Why then, Aki might ask, are we out here shivering in the twilight? If she did, I’d remind her that she is not shivering and there is light striking the glacier and the Mendenhall Towers that rise above it into blue sky. But we are both too distracted by eagles for conversation.
Attracted here by spawning sockeye salmon, five eagles bicker near the waters of Steep Creek. One with better luck or eyes tears away strips of flesh from a dead salmon. Behind the feeding bird, the calm waters of the lake reflect the glacier and Mt. McGinnis.
When the sun clears Thunder Mountain to bath everything in strong light, it will also bring a wind to riffle the ice-free portion of the lake, shattering the glacier’s mirror.
Corvids and eagles, mallards and gulls, that’s what dominate the skies above the Fish Creek Delta. For corvids, Aki and I spot the grumpy ones—those without the raven or crow’s sense of humor: Stellar jays and magpies.
Near the pond, four jays rip up chunks of the wet ground and flip them in the air. They make it seem like work, not fun although I can’t imagine what the blue and black birds get out of it. A mature bald eagle perches on a creekside driftwood log, its eyes unfocused. The wind ruffles it rain-damp feathers. Weeks ago salmon thrashed the waters in front of the eagle. Today only rain runoff animates the stream.
Another eagle turns away from us as we approach the spruce tree in which it rests. Two long tailed magpies, black and white, land on the trail ahead of it. Seeing Aki, they fly onto alder branches six feet above the trail. One is shy, but the other magpie lets me approach close enough to recognize the cruelty of its beak.
It’s Aki’s bath day. She doesn’t know this yet, which may be why she dashes around the wetlands without a care. Because of its muddy track, this is one of the little dog’s bath day trails. The smart little dog may tumble to this pattern some day. But today is not that day.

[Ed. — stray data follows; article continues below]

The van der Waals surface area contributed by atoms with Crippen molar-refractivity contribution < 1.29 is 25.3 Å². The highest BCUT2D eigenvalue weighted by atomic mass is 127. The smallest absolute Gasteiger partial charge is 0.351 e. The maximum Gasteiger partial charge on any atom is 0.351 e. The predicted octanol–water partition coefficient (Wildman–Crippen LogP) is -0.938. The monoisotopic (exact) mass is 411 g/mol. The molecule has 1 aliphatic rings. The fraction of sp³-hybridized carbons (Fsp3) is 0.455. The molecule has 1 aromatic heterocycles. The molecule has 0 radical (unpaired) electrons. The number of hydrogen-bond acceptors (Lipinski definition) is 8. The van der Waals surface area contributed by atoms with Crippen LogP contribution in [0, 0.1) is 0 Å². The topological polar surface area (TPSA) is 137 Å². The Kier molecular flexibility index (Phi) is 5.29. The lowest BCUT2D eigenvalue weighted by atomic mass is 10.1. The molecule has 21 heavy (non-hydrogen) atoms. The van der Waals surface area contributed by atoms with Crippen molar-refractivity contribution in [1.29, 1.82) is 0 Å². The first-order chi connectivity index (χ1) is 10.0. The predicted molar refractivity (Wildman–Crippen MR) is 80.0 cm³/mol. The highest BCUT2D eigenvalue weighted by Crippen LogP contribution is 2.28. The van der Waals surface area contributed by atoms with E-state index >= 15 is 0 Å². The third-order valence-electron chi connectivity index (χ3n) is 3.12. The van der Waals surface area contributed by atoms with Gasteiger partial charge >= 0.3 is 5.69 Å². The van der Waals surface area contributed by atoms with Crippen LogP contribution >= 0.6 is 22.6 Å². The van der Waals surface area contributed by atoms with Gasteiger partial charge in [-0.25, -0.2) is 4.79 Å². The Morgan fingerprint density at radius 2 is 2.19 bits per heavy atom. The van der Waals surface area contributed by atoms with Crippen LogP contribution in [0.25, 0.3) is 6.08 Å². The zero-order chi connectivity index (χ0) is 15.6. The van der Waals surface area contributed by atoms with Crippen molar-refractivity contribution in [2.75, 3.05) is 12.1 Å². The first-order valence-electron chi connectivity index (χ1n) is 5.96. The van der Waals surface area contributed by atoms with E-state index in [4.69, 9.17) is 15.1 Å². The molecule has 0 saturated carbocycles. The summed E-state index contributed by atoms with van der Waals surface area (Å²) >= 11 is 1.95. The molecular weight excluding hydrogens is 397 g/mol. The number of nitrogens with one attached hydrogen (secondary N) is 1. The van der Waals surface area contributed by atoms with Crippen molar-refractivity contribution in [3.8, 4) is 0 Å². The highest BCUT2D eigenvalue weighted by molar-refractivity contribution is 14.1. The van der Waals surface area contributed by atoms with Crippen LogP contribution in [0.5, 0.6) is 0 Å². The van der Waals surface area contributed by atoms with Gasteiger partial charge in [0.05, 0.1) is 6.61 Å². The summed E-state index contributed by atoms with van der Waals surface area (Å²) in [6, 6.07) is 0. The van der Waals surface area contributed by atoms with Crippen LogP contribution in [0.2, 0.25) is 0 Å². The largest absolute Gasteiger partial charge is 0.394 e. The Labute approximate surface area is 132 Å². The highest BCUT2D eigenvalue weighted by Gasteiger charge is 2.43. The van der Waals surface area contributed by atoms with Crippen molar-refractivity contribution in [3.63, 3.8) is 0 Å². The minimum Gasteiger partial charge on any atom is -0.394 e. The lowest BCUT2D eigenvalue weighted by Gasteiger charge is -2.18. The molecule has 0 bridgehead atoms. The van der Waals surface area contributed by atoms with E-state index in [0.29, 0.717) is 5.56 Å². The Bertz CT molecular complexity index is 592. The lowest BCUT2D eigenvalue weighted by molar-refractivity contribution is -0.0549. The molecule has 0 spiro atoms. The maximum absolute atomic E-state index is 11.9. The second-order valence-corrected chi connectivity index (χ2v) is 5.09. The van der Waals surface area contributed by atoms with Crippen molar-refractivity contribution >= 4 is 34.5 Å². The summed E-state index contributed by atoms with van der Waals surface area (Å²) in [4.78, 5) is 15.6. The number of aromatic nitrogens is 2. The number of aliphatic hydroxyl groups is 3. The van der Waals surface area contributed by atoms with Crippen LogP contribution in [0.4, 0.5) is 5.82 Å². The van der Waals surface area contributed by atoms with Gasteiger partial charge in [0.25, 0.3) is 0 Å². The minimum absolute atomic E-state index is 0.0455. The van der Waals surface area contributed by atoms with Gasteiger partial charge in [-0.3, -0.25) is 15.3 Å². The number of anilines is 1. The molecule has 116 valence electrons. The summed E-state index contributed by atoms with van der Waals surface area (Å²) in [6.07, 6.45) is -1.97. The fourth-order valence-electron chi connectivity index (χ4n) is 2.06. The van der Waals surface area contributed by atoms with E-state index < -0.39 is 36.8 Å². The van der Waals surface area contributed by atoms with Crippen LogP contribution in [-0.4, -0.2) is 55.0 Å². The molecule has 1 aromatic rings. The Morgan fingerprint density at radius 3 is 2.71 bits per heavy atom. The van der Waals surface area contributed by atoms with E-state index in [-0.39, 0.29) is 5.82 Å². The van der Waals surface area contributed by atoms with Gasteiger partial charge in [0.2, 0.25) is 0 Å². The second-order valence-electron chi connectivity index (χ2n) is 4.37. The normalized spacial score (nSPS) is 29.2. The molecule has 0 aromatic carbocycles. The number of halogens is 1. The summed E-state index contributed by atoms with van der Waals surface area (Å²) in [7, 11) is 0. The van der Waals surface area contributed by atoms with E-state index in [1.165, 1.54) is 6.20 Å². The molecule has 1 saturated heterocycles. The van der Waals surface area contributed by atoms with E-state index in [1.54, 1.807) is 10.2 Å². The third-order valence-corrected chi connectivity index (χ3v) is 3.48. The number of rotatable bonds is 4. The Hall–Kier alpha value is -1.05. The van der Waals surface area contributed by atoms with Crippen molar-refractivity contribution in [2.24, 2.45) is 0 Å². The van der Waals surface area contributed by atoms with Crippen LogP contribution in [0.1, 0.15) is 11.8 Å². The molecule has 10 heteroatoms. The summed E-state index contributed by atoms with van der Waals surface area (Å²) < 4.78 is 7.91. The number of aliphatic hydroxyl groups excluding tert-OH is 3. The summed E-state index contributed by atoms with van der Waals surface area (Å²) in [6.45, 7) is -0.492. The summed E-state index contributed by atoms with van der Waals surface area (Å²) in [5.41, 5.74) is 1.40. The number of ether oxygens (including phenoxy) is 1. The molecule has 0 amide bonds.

The morning fog has already lifted from the surface of the Mendenhall River and will soon burn away to open up some nice glacier views. Sunlight, finding holes in the dissipating marine layer spotlights parts of the wetlands but leaves others in shadow. The effect of on the flat plane of grass cut by the sparkling river is strong and beautiful. I’m reminded of a June sunrise over the wheat country of Montana.
Two eagles fly off as we move down river, but one holds its ground. It keeps to its roost on the highest section of a driftwood root wad. It will stay there, barely showing any interest in us as we walk past it. Aki returns the compliment. The eagle is still there when we make the return trip.
The staid bird triggers a memory of another eagle on the same root wad that behaved in same way. It too turned its head to the glacier, rather than watch us pass. Then, as now, I couldn’t decide if I should be honored by the apparent show of trust or diminished by the big bird’s distain.
Aki follows me on a trail that passes under a line of occupied eagle roosts. A large swath of the Mendenhall River bank is exposed by low tide, which has set the table for the big birds. The bald eagles are jumpy, made more so by a trio of ravens that worry them, acting like police in a homeless camp. One eagle looks down at Aki, screams out as if the presence of my little dog is the last straw, and throws itself into the air. Perhaps it is more accurate to write that the big bird threw itself down into the air, kicking away from its perch with talons and tensioning its wings until each tip curls look like witches’ hands.
On the southern end of Gastineau Channel, our local harbor seals treat low tide as leisure time. They are hauled out on a temporary bar formed by the receding tide. The seals will get back to work on the flood tide, which will carry a new pulse of silver salmon toward their home hatchery. They will rest again on the bar when it reappears with the next low tide.